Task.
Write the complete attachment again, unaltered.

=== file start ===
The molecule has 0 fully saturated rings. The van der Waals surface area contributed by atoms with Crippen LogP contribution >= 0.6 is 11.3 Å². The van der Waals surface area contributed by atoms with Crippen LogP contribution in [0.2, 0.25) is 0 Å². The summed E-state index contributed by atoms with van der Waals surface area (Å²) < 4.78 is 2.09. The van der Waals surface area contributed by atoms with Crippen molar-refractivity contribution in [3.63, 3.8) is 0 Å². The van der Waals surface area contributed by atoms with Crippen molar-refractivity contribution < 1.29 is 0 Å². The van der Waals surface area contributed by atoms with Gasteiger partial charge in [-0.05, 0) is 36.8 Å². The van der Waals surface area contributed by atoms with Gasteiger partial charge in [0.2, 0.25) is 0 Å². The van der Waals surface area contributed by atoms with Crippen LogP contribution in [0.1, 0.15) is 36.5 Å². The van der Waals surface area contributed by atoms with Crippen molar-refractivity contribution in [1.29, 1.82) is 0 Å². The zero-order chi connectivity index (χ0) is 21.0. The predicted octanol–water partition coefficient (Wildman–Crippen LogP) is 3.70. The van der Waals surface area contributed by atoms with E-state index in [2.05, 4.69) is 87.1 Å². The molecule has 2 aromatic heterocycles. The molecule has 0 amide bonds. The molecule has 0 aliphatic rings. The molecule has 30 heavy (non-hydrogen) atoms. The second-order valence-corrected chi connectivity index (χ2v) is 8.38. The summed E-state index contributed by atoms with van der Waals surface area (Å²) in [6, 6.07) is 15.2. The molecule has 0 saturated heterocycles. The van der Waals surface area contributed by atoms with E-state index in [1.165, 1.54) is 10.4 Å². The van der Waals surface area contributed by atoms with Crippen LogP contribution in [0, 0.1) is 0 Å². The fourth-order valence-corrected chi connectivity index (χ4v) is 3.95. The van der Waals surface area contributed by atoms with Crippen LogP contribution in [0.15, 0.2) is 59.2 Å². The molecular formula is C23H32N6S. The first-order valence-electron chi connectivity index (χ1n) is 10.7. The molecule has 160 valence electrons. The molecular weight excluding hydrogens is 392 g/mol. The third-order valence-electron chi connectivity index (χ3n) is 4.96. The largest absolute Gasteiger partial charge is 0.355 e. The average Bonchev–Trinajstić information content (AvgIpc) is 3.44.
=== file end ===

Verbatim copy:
The molecule has 0 fully saturated rings. The van der Waals surface area contributed by atoms with Crippen LogP contribution >= 0.6 is 11.3 Å². The van der Waals surface area contributed by atoms with Crippen LogP contribution in [0.2, 0.25) is 0 Å². The summed E-state index contributed by atoms with van der Waals surface area (Å²) < 4.78 is 2.09. The van der Waals surface area contributed by atoms with Crippen molar-refractivity contribution in [3.63, 3.8) is 0 Å². The van der Waals surface area contributed by atoms with Crippen molar-refractivity contribution < 1.29 is 0 Å². The van der Waals surface area contributed by atoms with Gasteiger partial charge in [-0.05, 0) is 36.8 Å². The van der Waals surface area contributed by atoms with Gasteiger partial charge in [0.2, 0.25) is 0 Å². The van der Waals surface area contributed by atoms with Crippen LogP contribution in [0.1, 0.15) is 36.5 Å². The van der Waals surface area contributed by atoms with Crippen molar-refractivity contribution in [1.29, 1.82) is 0 Å². The zero-order chi connectivity index (χ0) is 21.0. The predicted octanol–water partition coefficient (Wildman–Crippen LogP) is 3.70. The van der Waals surface area contributed by atoms with E-state index in [2.05, 4.69) is 87.1 Å². The molecule has 2 aromatic heterocycles. The molecule has 0 amide bonds. The molecule has 0 aliphatic rings. The molecule has 30 heavy (non-hydrogen) atoms. The second-order valence-corrected chi connectivity index (χ2v) is 8.38. The summed E-state index contributed by atoms with van der Waals surface area (Å²) in [6, 6.07) is 15.2. The molecule has 0 saturated heterocycles. The van der Waals surface area contributed by atoms with E-state index in [1.165, 1.54) is 10.4 Å². The van der Waals surface area contributed by atoms with Crippen LogP contribution in [0, 0.1) is 0 Å². The fourth-order valence-corrected chi connectivity index (χ4v) is 3.95. The van der Waals surface area contributed by atoms with Crippen LogP contribution in [0.15, 0.2) is 59.2 Å². The molecular formula is C23H32N6S. The first-order valence-electron chi connectivity index (χ1n) is 10.7. The molecule has 160 valence electrons. The molecular weight excluding hydrogens is 392 g/mol. The third-order valence-electron chi connectivity index (χ3n) is 4.96. The largest absolute Gasteiger partial charge is 0.355 e. The average Bonchev–Trinajstić information content (AvgIpc) is 3.44.